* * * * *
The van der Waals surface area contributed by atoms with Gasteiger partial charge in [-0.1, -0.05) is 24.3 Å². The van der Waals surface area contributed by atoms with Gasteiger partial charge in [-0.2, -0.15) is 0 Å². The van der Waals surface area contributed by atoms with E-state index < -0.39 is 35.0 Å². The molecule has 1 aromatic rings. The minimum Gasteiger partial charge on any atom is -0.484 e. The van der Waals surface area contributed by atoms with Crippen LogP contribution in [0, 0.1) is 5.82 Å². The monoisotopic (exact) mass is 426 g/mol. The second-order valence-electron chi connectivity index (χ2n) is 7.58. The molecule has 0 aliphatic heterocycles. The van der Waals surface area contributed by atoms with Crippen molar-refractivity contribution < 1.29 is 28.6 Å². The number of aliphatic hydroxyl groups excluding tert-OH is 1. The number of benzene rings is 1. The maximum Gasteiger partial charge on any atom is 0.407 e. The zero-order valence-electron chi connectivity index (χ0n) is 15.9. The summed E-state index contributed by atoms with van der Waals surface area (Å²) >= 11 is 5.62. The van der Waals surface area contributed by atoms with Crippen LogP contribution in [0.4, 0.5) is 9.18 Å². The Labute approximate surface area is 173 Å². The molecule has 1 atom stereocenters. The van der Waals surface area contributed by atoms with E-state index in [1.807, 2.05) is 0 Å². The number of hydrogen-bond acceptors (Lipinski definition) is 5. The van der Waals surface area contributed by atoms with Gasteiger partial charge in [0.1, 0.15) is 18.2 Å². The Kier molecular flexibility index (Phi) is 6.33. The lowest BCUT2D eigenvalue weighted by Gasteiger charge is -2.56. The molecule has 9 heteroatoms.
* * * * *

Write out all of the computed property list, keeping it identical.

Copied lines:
The van der Waals surface area contributed by atoms with Gasteiger partial charge in [-0.1, -0.05) is 24.3 Å². The van der Waals surface area contributed by atoms with Gasteiger partial charge in [-0.2, -0.15) is 0 Å². The van der Waals surface area contributed by atoms with E-state index < -0.39 is 35.0 Å². The molecule has 1 aromatic rings. The minimum Gasteiger partial charge on any atom is -0.484 e. The van der Waals surface area contributed by atoms with Crippen LogP contribution in [0, 0.1) is 5.82 Å². The monoisotopic (exact) mass is 426 g/mol. The second-order valence-electron chi connectivity index (χ2n) is 7.58. The molecule has 0 aliphatic heterocycles. The van der Waals surface area contributed by atoms with Crippen molar-refractivity contribution < 1.29 is 28.6 Å². The number of aliphatic hydroxyl groups excluding tert-OH is 1. The number of benzene rings is 1. The maximum Gasteiger partial charge on any atom is 0.407 e. The zero-order valence-electron chi connectivity index (χ0n) is 15.9. The summed E-state index contributed by atoms with van der Waals surface area (Å²) >= 11 is 5.62. The van der Waals surface area contributed by atoms with Crippen LogP contribution in [0.4, 0.5) is 9.18 Å². The Labute approximate surface area is 173 Å². The molecule has 1 atom stereocenters. The van der Waals surface area contributed by atoms with E-state index in [1.807, 2.05) is 0 Å². The number of hydrogen-bond acceptors (Lipinski definition) is 5. The van der Waals surface area contributed by atoms with Gasteiger partial charge in [0.1, 0.15) is 18.2 Å². The Kier molecular flexibility index (Phi) is 6.33. The lowest BCUT2D eigenvalue weighted by Gasteiger charge is -2.56. The molecule has 9 heteroatoms.